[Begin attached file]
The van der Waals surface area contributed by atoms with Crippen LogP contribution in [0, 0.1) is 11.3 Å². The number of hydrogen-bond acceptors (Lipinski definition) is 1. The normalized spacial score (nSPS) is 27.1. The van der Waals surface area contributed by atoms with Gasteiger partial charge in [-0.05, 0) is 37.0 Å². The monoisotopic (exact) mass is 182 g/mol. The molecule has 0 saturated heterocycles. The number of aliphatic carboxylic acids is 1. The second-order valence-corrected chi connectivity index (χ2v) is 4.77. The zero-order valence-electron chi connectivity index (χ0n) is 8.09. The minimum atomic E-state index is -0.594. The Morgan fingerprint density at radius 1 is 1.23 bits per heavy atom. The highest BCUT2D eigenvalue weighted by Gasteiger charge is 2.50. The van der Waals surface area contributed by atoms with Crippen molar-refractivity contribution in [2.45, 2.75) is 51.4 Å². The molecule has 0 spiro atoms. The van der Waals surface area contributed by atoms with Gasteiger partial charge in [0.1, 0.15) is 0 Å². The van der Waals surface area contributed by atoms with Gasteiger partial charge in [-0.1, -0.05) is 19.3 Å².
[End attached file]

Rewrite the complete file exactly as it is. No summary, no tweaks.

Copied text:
The van der Waals surface area contributed by atoms with Crippen LogP contribution in [0, 0.1) is 11.3 Å². The number of hydrogen-bond acceptors (Lipinski definition) is 1. The normalized spacial score (nSPS) is 27.1. The van der Waals surface area contributed by atoms with Gasteiger partial charge in [-0.05, 0) is 37.0 Å². The monoisotopic (exact) mass is 182 g/mol. The molecule has 0 saturated heterocycles. The number of aliphatic carboxylic acids is 1. The second-order valence-corrected chi connectivity index (χ2v) is 4.77. The zero-order valence-electron chi connectivity index (χ0n) is 8.09. The minimum atomic E-state index is -0.594. The Morgan fingerprint density at radius 1 is 1.23 bits per heavy atom. The highest BCUT2D eigenvalue weighted by Gasteiger charge is 2.50. The van der Waals surface area contributed by atoms with Crippen molar-refractivity contribution in [2.45, 2.75) is 51.4 Å². The molecule has 0 spiro atoms. The van der Waals surface area contributed by atoms with Gasteiger partial charge in [0.1, 0.15) is 0 Å². The van der Waals surface area contributed by atoms with Gasteiger partial charge in [-0.1, -0.05) is 19.3 Å².